2.3. Joint imaging and deconvolution of the interferometric and single-dish data

thumbnail Fig. 2

Spatial distributions of the 12CO(1–0) line integrated intensities. The left/right panels show the data from IRAM-30 m only (at an angular resolution of 22.5′′), and the hybrid synthesis data from PdBI + IRAM-30 m (at an angular resolution of 5.1′′ × 3.8′′ at a position angle of 139°), respectively. The beam shape is drawn as an ellipse in the lower right corner of each panel. Black contours are drawn at 5, 10, 15, 20, 25, and 30σ. Offsets are measured from the star position, denoted by the black star with the red arrow representing the star on-sky motion for the next 1000 years. The parabola adjusted to the 24μm arc in Fig. 1 with Robs = 15″ is reproduced here to guide the eye. The numbers 15 refer to the globulettes discussed in the text.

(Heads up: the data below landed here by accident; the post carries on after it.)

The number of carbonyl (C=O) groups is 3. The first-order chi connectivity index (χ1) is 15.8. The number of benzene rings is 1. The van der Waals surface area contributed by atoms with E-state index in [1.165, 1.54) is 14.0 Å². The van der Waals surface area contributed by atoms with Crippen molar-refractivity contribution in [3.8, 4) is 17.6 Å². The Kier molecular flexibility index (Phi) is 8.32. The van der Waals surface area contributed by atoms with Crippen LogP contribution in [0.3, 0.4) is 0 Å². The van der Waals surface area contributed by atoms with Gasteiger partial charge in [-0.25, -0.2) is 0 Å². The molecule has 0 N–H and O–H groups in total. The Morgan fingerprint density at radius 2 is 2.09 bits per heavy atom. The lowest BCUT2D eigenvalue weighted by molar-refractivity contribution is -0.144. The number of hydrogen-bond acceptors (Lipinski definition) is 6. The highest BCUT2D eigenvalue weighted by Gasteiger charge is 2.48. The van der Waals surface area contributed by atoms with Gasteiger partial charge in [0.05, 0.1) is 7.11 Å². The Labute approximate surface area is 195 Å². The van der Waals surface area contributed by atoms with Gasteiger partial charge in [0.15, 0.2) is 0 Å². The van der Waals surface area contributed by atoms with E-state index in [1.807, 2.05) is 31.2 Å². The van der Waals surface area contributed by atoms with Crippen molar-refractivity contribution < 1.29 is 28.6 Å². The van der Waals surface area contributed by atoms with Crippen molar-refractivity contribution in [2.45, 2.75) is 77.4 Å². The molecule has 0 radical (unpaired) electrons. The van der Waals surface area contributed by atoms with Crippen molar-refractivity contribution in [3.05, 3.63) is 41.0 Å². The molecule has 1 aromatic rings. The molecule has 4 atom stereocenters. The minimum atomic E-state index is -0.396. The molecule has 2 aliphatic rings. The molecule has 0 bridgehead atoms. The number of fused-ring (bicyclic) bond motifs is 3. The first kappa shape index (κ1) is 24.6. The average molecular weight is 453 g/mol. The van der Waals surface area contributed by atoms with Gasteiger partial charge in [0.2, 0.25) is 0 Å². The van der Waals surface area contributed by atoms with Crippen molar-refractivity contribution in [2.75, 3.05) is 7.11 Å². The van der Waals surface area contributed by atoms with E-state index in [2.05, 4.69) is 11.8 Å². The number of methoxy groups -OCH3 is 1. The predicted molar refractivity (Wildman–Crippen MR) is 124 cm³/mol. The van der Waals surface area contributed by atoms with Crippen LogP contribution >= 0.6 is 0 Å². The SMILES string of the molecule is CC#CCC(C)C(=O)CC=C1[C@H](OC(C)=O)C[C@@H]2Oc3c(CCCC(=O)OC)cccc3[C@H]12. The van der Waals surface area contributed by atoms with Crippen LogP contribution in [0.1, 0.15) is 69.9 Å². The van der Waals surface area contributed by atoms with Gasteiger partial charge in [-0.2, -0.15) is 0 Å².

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Following Rodriguez-Fernandez et al. (2008), the GILDAS/MAPPING software and the single-dish map from the IRAM-30 m were used to create the short-spacing visibilities not sampled by the Plateau de Bure interferometer. In short, the maps were deconvolved from the IRAM-30 m beam in the Fourier plane before multiplying by the PdBI primary beam in the image plane. After a last Fourier transform, pseudovisibilities were sampled between 0 and 15 m (the diameter of the PdBI antenna). These visibilities were then merged with the interferometric observations. Each mosaic field was imaged and a dirty mosaic was built combining those fields in the following optimal way in terms of signal–to–noise ratio (Pety & Rodríguez-Fernández 2010) : In this equation, J(α,δ) is the brightness distribution in the dirty mosaic image, Bi are the response functions of the primary antenna beams, Fi are the brightness distributions of the individual dirty maps, and σi are the corresponding noise values. As can be seen in this equation, the dirty intensity distribution is corrected for primary beam attenuation, which induces a spatially inhomogeneous noise level. In particular, noise strongly increases near the edges of the field of view. To limit this effect, both the primary beams used in the above formula and the resulting dirty mosaics are truncated. The standard level of truncation is set at 20% of the maximum in MAPPING. The dirty image was deconvolved using the standard Högbom CLEAN algorithm. The resulting data cube was then scaled from Jy/beam to Tmb temperature scale using the synthesized beam size (see Table 1).